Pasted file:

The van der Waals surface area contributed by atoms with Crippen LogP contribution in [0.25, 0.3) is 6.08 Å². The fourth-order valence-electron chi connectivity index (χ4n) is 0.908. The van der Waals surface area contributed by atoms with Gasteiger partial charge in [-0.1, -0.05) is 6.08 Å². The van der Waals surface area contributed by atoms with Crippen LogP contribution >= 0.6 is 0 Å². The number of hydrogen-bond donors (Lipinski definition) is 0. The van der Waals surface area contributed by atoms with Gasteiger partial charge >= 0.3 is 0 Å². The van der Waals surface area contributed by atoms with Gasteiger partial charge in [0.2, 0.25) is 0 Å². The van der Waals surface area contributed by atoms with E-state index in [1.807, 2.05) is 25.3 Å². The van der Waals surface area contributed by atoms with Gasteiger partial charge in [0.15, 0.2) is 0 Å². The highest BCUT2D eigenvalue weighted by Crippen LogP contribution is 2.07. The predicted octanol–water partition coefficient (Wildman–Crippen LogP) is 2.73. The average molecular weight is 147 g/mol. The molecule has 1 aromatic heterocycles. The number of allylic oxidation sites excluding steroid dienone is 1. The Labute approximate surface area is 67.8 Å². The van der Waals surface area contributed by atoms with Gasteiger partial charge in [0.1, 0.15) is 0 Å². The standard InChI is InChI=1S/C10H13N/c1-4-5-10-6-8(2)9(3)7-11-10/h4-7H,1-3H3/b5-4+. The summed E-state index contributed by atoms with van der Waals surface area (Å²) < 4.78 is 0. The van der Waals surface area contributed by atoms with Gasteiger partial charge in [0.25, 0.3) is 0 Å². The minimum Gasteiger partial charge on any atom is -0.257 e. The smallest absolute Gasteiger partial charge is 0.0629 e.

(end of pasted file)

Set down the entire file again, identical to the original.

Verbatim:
The van der Waals surface area contributed by atoms with Crippen LogP contribution in [0.25, 0.3) is 6.08 Å². The fourth-order valence-electron chi connectivity index (χ4n) is 0.908. The van der Waals surface area contributed by atoms with Gasteiger partial charge in [-0.1, -0.05) is 6.08 Å². The van der Waals surface area contributed by atoms with Crippen LogP contribution >= 0.6 is 0 Å². The number of hydrogen-bond donors (Lipinski definition) is 0. The van der Waals surface area contributed by atoms with Gasteiger partial charge >= 0.3 is 0 Å². The van der Waals surface area contributed by atoms with Gasteiger partial charge in [0.2, 0.25) is 0 Å². The van der Waals surface area contributed by atoms with E-state index in [1.807, 2.05) is 25.3 Å². The van der Waals surface area contributed by atoms with Gasteiger partial charge in [0.15, 0.2) is 0 Å². The highest BCUT2D eigenvalue weighted by Crippen LogP contribution is 2.07. The predicted octanol–water partition coefficient (Wildman–Crippen LogP) is 2.73. The average molecular weight is 147 g/mol. The molecule has 1 aromatic heterocycles. The number of allylic oxidation sites excluding steroid dienone is 1. The Labute approximate surface area is 67.8 Å². The van der Waals surface area contributed by atoms with Gasteiger partial charge in [0.1, 0.15) is 0 Å². The standard InChI is InChI=1S/C10H13N/c1-4-5-10-6-8(2)9(3)7-11-10/h4-7H,1-3H3/b5-4+. The summed E-state index contributed by atoms with van der Waals surface area (Å²) < 4.78 is 0. The van der Waals surface area contributed by atoms with Gasteiger partial charge in [0.25, 0.3) is 0 Å². The minimum Gasteiger partial charge on any atom is -0.257 e. The smallest absolute Gasteiger partial charge is 0.0629 e.